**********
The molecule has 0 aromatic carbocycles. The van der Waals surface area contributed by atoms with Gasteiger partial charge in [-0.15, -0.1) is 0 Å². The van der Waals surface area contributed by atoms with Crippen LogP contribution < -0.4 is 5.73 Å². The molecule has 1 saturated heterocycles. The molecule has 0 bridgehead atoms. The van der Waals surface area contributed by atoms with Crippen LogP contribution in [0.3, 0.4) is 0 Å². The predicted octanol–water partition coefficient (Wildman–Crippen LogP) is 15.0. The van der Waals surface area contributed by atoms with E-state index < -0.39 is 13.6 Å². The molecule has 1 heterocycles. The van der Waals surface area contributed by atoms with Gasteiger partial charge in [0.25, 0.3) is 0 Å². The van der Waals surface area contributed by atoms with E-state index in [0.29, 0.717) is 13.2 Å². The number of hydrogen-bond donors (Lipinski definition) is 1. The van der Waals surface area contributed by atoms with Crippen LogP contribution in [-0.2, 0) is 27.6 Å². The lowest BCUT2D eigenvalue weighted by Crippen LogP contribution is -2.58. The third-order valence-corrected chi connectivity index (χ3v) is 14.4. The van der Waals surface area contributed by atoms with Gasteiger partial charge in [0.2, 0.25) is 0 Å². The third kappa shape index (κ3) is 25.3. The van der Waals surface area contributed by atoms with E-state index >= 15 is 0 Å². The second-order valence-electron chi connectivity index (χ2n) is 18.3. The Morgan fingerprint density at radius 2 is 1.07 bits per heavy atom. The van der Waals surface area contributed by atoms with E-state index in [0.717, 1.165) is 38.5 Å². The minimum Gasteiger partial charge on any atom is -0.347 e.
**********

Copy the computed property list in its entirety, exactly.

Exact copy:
The molecule has 0 aromatic carbocycles. The van der Waals surface area contributed by atoms with Gasteiger partial charge in [-0.15, -0.1) is 0 Å². The van der Waals surface area contributed by atoms with Crippen LogP contribution < -0.4 is 5.73 Å². The molecule has 1 saturated heterocycles. The molecule has 0 bridgehead atoms. The van der Waals surface area contributed by atoms with Crippen LogP contribution in [0.3, 0.4) is 0 Å². The predicted octanol–water partition coefficient (Wildman–Crippen LogP) is 15.0. The van der Waals surface area contributed by atoms with E-state index < -0.39 is 13.6 Å². The molecule has 1 heterocycles. The van der Waals surface area contributed by atoms with Gasteiger partial charge in [0.25, 0.3) is 0 Å². The van der Waals surface area contributed by atoms with E-state index in [0.29, 0.717) is 13.2 Å². The number of hydrogen-bond donors (Lipinski definition) is 1. The van der Waals surface area contributed by atoms with Crippen LogP contribution in [-0.2, 0) is 27.6 Å². The lowest BCUT2D eigenvalue weighted by Crippen LogP contribution is -2.58. The third-order valence-corrected chi connectivity index (χ3v) is 14.4. The van der Waals surface area contributed by atoms with Gasteiger partial charge in [0.2, 0.25) is 0 Å². The third kappa shape index (κ3) is 25.3. The van der Waals surface area contributed by atoms with E-state index >= 15 is 0 Å². The second-order valence-electron chi connectivity index (χ2n) is 18.3. The Morgan fingerprint density at radius 2 is 1.07 bits per heavy atom. The van der Waals surface area contributed by atoms with E-state index in [0.717, 1.165) is 38.5 Å². The minimum Gasteiger partial charge on any atom is -0.347 e.